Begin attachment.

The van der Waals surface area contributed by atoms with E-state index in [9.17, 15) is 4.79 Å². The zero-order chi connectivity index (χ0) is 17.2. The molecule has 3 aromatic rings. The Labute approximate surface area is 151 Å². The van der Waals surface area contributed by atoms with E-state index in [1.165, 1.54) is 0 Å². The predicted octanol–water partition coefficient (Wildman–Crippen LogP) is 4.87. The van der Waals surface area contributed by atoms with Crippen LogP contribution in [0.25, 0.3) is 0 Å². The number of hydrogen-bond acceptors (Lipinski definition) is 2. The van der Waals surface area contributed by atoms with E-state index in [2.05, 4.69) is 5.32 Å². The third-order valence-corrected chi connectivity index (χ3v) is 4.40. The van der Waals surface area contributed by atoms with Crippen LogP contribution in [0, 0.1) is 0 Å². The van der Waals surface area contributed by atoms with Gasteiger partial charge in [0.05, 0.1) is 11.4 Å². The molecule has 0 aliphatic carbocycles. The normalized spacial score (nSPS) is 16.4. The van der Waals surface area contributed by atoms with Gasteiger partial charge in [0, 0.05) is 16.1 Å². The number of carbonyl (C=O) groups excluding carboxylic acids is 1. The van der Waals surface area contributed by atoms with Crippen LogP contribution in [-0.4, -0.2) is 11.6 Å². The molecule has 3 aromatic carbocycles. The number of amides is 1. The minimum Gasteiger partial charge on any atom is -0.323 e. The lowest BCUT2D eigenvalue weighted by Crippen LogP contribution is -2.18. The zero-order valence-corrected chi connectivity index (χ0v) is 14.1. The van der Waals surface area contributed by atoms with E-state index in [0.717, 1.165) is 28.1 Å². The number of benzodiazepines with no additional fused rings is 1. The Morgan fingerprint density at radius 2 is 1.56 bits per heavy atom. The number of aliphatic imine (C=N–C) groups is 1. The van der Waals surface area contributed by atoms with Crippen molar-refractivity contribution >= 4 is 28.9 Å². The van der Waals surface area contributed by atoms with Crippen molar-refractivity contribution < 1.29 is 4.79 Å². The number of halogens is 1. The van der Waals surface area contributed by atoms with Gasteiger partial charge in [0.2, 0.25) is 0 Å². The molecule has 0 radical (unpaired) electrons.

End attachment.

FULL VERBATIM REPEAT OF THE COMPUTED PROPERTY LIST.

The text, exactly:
The van der Waals surface area contributed by atoms with E-state index in [9.17, 15) is 4.79 Å². The zero-order chi connectivity index (χ0) is 17.2. The molecule has 3 aromatic rings. The Labute approximate surface area is 151 Å². The van der Waals surface area contributed by atoms with E-state index in [1.165, 1.54) is 0 Å². The predicted octanol–water partition coefficient (Wildman–Crippen LogP) is 4.87. The van der Waals surface area contributed by atoms with Crippen LogP contribution in [0.25, 0.3) is 0 Å². The number of hydrogen-bond acceptors (Lipinski definition) is 2. The van der Waals surface area contributed by atoms with E-state index in [2.05, 4.69) is 5.32 Å². The third-order valence-corrected chi connectivity index (χ3v) is 4.40. The van der Waals surface area contributed by atoms with Crippen LogP contribution in [0, 0.1) is 0 Å². The van der Waals surface area contributed by atoms with Gasteiger partial charge in [0.05, 0.1) is 11.4 Å². The molecule has 0 aliphatic carbocycles. The normalized spacial score (nSPS) is 16.4. The van der Waals surface area contributed by atoms with Gasteiger partial charge in [0, 0.05) is 16.1 Å². The number of carbonyl (C=O) groups excluding carboxylic acids is 1. The van der Waals surface area contributed by atoms with Crippen LogP contribution in [-0.4, -0.2) is 11.6 Å². The molecule has 3 aromatic carbocycles. The number of amides is 1. The minimum Gasteiger partial charge on any atom is -0.323 e. The lowest BCUT2D eigenvalue weighted by Crippen LogP contribution is -2.18. The zero-order valence-corrected chi connectivity index (χ0v) is 14.1. The van der Waals surface area contributed by atoms with E-state index in [0.717, 1.165) is 28.1 Å². The number of benzodiazepines with no additional fused rings is 1. The Morgan fingerprint density at radius 2 is 1.56 bits per heavy atom. The number of aliphatic imine (C=N–C) groups is 1. The van der Waals surface area contributed by atoms with Crippen molar-refractivity contribution >= 4 is 28.9 Å². The van der Waals surface area contributed by atoms with Crippen molar-refractivity contribution < 1.29 is 4.79 Å². The number of halogens is 1. The van der Waals surface area contributed by atoms with Gasteiger partial charge in [0.2, 0.25) is 0 Å². The molecule has 0 radical (unpaired) electrons.